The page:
ESPN NFL Draft analyst Todd McShay decided to categorize prospects into different tiers in an attempt to “separate the top prospects into different groups to help predict where they will come off the board during the first three rounds of the draft.” Three Wolverines made appearances in McShay’s list, and where he ranked them means positive things about what kinds of players he believes they are as they enter the NFL.
Tier 1, for example, comprised of only Clemson quarterback Trevor Lawrence, who is all but a lock to be selected at No. 1 overall to the Jacksonville Jaguars and seen as an “elite prospect.” Tier 2, which is “a notch below the elite class but still considered a plug-and-play NFL starter with high-level potential,” has 11 players in it, but none are Wolverines.
Tier 3 is where the Maize and Blue representation begins, with edge defender Kwity Paye checking in as the fifth player in the grouping and the 17th player in the entire draft class. McShay says that prospects in this tier are “good NFL starters and are considered strong values in the bottom half of Round 1 in any given draft class.”
Paye, a two-time All-Big Ten honoree who notched 23.5 tackles for loss and 11.5 sacks at Michigan, is also viewed by McShay as the top pass-rusher in the entire class.
“A year after [former Ohio State defensive end and current Washington Football Team standout] Chase Young topped our board with a 95, the first 2021 edge rusher checks in with a 91 [draft grade according to Scouts Inc.] at No. 17 (Paye). But he leads five defensive ends or outside linebackers with at least a 90 grade, which is actually a jump up from three in 2020 (and [former Clemson star and current Arizona Cardinal] Isaiah Simmons was more of a hybrid prospect). Paye has explosive closing speed and a high ceiling, but the stat sheet hasn’t caught up just yet for him.”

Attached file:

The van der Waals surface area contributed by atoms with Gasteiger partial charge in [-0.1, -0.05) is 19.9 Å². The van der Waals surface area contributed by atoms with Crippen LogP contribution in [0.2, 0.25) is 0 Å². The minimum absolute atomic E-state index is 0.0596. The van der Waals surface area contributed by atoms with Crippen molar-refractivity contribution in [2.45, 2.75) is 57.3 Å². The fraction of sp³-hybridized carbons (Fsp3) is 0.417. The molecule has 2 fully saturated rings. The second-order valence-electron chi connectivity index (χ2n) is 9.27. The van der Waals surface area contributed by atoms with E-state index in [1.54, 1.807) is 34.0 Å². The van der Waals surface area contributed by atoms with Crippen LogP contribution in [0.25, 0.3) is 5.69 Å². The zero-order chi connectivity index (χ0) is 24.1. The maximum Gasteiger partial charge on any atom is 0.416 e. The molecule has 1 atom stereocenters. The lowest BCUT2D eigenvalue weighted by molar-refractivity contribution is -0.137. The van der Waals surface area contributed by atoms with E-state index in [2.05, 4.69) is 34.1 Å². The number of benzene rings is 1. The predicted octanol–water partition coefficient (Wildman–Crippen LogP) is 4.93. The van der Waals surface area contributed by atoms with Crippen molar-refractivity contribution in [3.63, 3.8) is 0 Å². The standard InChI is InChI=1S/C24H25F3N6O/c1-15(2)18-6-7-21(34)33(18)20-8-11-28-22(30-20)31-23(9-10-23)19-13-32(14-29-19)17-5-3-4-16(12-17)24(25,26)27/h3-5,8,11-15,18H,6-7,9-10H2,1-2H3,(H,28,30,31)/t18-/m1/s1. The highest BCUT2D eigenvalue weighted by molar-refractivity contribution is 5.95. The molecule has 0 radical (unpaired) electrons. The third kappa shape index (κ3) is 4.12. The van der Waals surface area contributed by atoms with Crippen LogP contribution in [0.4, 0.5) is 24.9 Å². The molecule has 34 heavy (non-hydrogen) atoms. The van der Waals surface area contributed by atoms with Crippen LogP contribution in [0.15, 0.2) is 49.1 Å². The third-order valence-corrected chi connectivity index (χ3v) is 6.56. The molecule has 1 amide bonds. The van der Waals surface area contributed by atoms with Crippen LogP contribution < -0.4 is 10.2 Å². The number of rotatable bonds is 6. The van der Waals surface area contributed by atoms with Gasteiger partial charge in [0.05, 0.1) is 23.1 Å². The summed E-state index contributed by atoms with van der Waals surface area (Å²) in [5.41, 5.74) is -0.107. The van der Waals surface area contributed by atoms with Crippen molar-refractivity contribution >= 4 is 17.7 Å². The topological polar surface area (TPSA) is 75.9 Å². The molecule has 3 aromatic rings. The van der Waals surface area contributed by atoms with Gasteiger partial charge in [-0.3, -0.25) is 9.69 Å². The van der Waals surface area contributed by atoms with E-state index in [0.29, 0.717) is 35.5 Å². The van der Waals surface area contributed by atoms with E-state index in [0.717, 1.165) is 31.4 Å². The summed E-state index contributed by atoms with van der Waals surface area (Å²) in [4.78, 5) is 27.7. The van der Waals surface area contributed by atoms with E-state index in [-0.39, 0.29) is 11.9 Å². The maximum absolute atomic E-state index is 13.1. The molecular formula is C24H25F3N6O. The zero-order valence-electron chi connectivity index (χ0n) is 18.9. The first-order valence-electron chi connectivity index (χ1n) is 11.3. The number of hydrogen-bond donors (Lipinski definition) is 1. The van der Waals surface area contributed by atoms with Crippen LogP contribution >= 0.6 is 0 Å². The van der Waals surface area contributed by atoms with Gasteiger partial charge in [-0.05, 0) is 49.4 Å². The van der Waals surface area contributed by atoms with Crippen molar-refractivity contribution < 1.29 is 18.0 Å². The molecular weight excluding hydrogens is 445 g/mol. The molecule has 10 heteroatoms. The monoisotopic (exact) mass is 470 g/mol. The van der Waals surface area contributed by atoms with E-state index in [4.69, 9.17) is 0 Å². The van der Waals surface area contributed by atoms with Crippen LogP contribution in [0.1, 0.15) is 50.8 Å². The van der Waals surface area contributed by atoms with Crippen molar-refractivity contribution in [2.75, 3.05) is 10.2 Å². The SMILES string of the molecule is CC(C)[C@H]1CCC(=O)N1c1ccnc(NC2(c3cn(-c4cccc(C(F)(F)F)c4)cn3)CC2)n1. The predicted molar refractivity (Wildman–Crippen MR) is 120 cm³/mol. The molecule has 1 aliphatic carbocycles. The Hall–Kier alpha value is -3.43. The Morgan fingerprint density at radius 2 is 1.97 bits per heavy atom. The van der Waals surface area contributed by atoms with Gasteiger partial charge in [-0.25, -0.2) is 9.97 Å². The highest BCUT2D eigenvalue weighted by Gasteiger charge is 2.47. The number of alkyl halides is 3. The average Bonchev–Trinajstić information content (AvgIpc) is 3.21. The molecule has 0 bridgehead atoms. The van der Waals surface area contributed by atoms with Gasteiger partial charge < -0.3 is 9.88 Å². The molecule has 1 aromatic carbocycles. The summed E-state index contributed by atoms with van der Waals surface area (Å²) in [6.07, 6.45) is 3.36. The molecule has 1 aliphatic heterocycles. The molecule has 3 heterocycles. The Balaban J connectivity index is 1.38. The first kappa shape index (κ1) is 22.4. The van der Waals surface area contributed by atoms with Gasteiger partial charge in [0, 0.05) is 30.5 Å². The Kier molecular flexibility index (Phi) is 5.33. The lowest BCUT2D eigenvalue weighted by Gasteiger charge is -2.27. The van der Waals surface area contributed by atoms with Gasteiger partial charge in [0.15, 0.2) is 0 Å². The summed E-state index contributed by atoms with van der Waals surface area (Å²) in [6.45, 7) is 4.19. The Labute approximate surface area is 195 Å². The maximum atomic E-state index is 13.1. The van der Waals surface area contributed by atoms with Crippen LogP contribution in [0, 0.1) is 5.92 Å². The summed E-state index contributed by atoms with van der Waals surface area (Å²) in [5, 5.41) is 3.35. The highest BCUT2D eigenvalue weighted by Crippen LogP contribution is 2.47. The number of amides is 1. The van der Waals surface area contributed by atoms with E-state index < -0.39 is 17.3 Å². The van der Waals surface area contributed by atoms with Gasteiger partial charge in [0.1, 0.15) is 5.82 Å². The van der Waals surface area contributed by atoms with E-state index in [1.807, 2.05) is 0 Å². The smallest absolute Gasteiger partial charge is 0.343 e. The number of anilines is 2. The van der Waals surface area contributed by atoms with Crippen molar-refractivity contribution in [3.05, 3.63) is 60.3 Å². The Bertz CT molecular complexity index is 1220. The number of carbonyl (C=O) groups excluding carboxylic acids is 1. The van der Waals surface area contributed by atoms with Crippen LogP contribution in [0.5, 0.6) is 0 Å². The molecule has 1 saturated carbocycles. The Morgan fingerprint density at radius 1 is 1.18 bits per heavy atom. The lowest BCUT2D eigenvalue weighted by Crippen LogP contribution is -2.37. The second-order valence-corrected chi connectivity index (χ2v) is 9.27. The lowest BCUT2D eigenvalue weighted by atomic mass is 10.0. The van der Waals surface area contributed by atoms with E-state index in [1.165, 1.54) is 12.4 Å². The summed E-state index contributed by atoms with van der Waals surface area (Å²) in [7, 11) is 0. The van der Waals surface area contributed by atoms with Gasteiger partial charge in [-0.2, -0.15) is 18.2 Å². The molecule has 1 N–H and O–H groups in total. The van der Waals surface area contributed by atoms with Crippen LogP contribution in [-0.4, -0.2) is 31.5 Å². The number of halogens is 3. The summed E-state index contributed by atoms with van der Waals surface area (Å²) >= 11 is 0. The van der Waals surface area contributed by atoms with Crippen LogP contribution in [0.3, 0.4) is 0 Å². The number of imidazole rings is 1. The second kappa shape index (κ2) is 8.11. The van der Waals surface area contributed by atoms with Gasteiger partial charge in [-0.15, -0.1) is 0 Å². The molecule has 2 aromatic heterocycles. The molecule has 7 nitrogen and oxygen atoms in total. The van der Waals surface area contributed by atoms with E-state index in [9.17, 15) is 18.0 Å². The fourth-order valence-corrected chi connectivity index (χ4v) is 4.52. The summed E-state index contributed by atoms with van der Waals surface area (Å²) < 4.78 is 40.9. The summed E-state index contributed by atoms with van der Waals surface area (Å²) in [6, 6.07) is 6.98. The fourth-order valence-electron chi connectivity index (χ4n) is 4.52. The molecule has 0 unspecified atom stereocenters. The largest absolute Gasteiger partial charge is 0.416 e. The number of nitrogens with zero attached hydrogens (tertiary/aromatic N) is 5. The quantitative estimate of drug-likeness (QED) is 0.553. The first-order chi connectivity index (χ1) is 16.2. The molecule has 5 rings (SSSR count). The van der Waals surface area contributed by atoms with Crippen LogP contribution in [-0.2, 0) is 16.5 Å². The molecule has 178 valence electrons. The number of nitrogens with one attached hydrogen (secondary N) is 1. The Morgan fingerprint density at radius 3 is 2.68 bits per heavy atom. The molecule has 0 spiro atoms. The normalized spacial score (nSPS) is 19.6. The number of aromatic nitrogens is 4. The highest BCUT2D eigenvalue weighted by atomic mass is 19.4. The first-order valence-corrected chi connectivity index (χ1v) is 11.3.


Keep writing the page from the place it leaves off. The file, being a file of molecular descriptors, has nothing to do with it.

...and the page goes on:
Michigan offensive lineman Jalen Mayfield, who started just 15 games at Michigan but impressed in a limited sample size (including against the aforementioned Young from OSU), was listed as a Tier 4 prospect (one of 23) — which is defined as a “good future NFL starter” with “second-round value” — and as having a grade of 87.
The Grand Rapids, Mich., native is seen as having the potential to be drafted in the first round but more likely a second- or third-round choice — McShay has him early in the second round, going No. 38 overall to the Cincinnati Bengals.
“Teams seek pass protectors in the first round, and guys such as [Virginia Tech OL Christian] Darrisaw, [Notre Dame OL Liam] Eichenberg and Mayfield can be high-end starting tackles in the NFL,” McShay wrote in his tier rankings.
There were no Wolverines in Tier 5, but wide receiver Nico Collins made an appearance in Tier 6 which McShay defines as “future solid starters but need time to develop, have limited upside or come with baggage.” At 6-foot-4, 215 pounds, Collins’ big body and ability to high-point the ball down the field is a reason why McShay believes he is being undervalued by other analysts in the industry and potentially NFL teams.
He wrote that Collins, who averaged 17.8 yards per reception during his three years in a winged helmet, is a “big target in the pass game,” and sees him as a third-round value, ranking him as the No. 72 prospect in the class.
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